Articles

Army revs up M4 carbine lethality upgrade

The US Army has now produced at least 117,000 battle-tested, upgraded M4A1 rifles engineered to more quickly identify, attack and destroy enemy targets with full auto-capability, consistent trigger-pull and a slightly heavier barrel, service officials said.


The service's so-called M4 Product Improvement Program, or PIP, is a far-reaching initiative to upgrade the Army's entire current inventory of M4 rifles into higher-tech, durable and more lethal M4A1 weapons, Army spokesman Pete Rowland, spokesman for PM Soldier Weapons, told Scout Warrior in an interview.

"The heavier barrel is more durable and has greater capacity to maintain accuracy and zero while withstanding the heat produced by high volumes of fire. New and upgraded M4A1s will also receive ambidextrous fire control," an Army statement said.

To date, the Army has completed 117,000 M4A1 upgrades on the way to the eventual transformation of more than 48,000 M4 rifles. The service recently marked a milestone of having completed one-fourth of its intended upgrades to benefit Soldiers in combat.

The Army is planning to convert all currently fielded M4 carbines to M4A1 carbines; approximately 483,000," Rowland said. "Most of the enhancements resulted from Soldier surveys conducted over time."

Rowland explained that the PIP involves a two-pronged effort; one part involves depot work to quickly transform existing M4s into M4A1s alongside a commensurate effort to acquire new M4A1 weapons from FN Herstal and Colt.

Army developers explain that conversions to the M4A1 represents the latest iteration in a long-standing service effort to improve the weapon.

U.S. Army 1st Lt. Branden Quintana, left, and Sgt. Cory Ballentine pull security with an M4 carbine on the roof of an Iraqi police station in Habaniyah, Anbar province, Iraq, July 13, 2011. Ballentine is a forward observer and Quintana is a platoon leader, both with Bravo Company, 2nd Battalion, 325th Airborne Infantry Regiment, 2nd Advise and Assist Brigade, 82nd Airborne Division. | U.S. Army photo by Spc. Kissta Feldner

"We continuously perform market research and maintain communications with the user for continuous improvements and to meet emerging requirements," Army statements said.

The Army has already made more than 90 performance "Engineering Change Proposals" to the M4 Carbine since its introduction, an Army document describes.

"Improvements have been made to the trigger assembly, extractor spring, recoil buffer, barrel chamber, magazine and bolt, as well as ergonomic changes to allow Soldiers to tailor the system to meet their needs," and Army statement said.

Today's M4 is quite different "under the hood" than its predecessors and tomorrow's M4A1 will be even further refined to provide Soldiers with an even more effective and reliable weapon system, Army statements said.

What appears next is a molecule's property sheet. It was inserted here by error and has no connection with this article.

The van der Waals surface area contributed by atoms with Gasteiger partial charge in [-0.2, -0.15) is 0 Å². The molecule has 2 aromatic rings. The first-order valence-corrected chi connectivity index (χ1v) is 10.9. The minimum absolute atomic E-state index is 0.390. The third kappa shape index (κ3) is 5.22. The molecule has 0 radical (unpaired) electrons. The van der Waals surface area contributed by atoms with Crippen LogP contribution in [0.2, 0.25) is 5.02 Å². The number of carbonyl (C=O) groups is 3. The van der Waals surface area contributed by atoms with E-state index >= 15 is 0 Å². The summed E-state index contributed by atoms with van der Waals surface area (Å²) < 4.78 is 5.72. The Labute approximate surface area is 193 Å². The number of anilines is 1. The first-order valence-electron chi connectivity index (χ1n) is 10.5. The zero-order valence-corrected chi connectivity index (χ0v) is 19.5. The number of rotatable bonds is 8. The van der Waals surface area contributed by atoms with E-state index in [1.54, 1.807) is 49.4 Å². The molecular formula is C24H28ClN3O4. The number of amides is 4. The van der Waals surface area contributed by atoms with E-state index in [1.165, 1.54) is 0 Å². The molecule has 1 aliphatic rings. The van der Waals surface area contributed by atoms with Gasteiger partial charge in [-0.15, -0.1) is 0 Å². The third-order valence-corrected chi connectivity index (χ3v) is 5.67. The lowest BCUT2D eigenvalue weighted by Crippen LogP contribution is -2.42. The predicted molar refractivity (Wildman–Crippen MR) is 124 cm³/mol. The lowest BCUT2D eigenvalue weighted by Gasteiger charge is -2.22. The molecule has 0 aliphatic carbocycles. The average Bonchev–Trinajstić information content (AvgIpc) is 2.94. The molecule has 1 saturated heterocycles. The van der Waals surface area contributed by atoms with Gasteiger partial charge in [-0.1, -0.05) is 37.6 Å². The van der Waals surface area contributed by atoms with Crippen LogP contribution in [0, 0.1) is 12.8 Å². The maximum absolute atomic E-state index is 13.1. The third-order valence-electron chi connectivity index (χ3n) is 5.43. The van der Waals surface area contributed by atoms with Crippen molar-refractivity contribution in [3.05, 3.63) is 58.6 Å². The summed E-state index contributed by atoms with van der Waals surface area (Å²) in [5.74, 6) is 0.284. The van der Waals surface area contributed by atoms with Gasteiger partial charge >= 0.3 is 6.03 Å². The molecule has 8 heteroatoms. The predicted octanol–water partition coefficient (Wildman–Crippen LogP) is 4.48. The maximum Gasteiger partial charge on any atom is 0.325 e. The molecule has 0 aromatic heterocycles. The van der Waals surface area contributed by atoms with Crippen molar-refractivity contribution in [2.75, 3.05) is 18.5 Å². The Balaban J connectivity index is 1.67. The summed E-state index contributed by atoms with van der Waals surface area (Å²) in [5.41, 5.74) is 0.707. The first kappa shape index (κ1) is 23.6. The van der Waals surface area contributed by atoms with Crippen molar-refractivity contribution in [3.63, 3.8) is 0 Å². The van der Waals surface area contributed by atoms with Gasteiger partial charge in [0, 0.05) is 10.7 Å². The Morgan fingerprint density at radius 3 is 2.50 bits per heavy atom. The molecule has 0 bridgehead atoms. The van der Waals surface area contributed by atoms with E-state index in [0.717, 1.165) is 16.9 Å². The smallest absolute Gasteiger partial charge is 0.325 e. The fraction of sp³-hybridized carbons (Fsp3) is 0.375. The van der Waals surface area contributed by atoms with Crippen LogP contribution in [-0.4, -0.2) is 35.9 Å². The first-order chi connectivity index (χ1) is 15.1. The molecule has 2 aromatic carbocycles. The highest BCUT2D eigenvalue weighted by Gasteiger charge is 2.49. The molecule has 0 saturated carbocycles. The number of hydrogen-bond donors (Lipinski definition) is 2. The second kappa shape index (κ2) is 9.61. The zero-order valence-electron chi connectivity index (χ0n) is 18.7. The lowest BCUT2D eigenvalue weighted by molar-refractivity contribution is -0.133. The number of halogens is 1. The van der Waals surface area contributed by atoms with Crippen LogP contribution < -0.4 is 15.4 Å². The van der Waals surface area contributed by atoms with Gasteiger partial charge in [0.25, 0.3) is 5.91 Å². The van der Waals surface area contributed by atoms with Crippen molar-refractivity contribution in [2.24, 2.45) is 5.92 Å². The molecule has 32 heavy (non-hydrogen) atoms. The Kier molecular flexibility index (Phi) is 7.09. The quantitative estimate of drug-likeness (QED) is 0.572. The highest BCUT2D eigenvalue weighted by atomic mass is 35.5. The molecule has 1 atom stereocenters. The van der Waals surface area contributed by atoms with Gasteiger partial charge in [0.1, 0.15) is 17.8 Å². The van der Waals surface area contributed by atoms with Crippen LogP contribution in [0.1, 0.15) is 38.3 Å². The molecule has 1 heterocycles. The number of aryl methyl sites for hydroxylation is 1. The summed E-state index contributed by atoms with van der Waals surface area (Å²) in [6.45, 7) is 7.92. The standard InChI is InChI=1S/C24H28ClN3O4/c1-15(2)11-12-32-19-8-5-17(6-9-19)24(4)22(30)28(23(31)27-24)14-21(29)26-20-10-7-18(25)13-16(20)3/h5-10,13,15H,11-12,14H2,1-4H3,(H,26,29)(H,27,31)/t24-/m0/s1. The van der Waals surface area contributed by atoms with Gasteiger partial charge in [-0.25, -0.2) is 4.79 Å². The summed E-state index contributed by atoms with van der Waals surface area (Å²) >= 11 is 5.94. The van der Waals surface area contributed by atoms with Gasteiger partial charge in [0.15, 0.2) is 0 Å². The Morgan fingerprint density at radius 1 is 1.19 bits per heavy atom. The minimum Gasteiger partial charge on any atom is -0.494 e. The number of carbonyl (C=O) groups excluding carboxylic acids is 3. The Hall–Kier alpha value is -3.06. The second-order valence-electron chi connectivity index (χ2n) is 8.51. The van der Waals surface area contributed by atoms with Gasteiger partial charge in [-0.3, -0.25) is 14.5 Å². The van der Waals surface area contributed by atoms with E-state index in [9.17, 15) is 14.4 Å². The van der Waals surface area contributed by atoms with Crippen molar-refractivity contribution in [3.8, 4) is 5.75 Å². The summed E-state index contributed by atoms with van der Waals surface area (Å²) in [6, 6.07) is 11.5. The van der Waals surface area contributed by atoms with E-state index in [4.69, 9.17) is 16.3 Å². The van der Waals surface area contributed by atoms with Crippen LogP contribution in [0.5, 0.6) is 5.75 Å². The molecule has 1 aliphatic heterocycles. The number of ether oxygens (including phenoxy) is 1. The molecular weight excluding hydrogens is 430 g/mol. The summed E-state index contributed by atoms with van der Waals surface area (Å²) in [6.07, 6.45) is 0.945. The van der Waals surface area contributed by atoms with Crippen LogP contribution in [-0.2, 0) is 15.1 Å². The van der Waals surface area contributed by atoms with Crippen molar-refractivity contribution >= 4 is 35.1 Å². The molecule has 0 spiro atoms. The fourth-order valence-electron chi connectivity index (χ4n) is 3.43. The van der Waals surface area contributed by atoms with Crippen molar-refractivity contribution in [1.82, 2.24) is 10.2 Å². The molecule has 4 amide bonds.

The M4A1 is also engineered to fire the emerging M885A1 Enhanced Performance Round, .556 ammunition designed with new, better penetrating and more lethal contours to exact more damage upon enemy targets.

"The M4A1 has improvements which take advantage of the M885A1. The round is better performing and is effective against light armor," an Army official told Scout Warrior.

Prior to the emergence of the M4A1 program, the Army had planned to acquire a new M4; numerous tests, industry demonstrations and requirements development exercises informed this effort, including a "shoot off" among potential suppliers.

Before its conversion into the M4A1, the M4 - while a battle tested weapon and known for many success – had become controversial due to combat Soldier complaints, such as reports of the weapon "jamming."

Future M4 Rifle Improvements?

While Army officials are not yet discussing any additional improvements to the M1A4 or planning to launch a new program of any kind, service officials do acknowledge ongoing conceptual discussion regarding ways to further integrate emerging technology into the weapon.

U.S. Staff Sgt. Chad Hart with Green 0 Security Force Advisory Team, 10th Mountain Division, fires his M4 carbine down range on Khair Kot Garrison, Paktika province, Afghanistan, June 2, 2013. Staff Sgt. Hart assumed the standing firing position for qualification. (U.S. Army Photo by Spc. Chenee' Brooks/ Released)

Within the last few years, the Army did conduct a "market survey" with which to explore a host of additional upgrades to the M4A1; These previous considerations, called the M4A1+ effort, analyzed by Army developers and then shelved. Among the options explored by the Army and industry included the use of a "flash suppressor," camouflage, removable iron sights and a single-stage trigger, according to numerous news reports and a formal government solicitation.The M4A1+ effort was designed to look for add-on components that will "seamlessly integrate with the current M4A1 Carbine ... without negatively impacting or affecting the performance or operation of the M4A1 weapon," a FedBizOpps document states.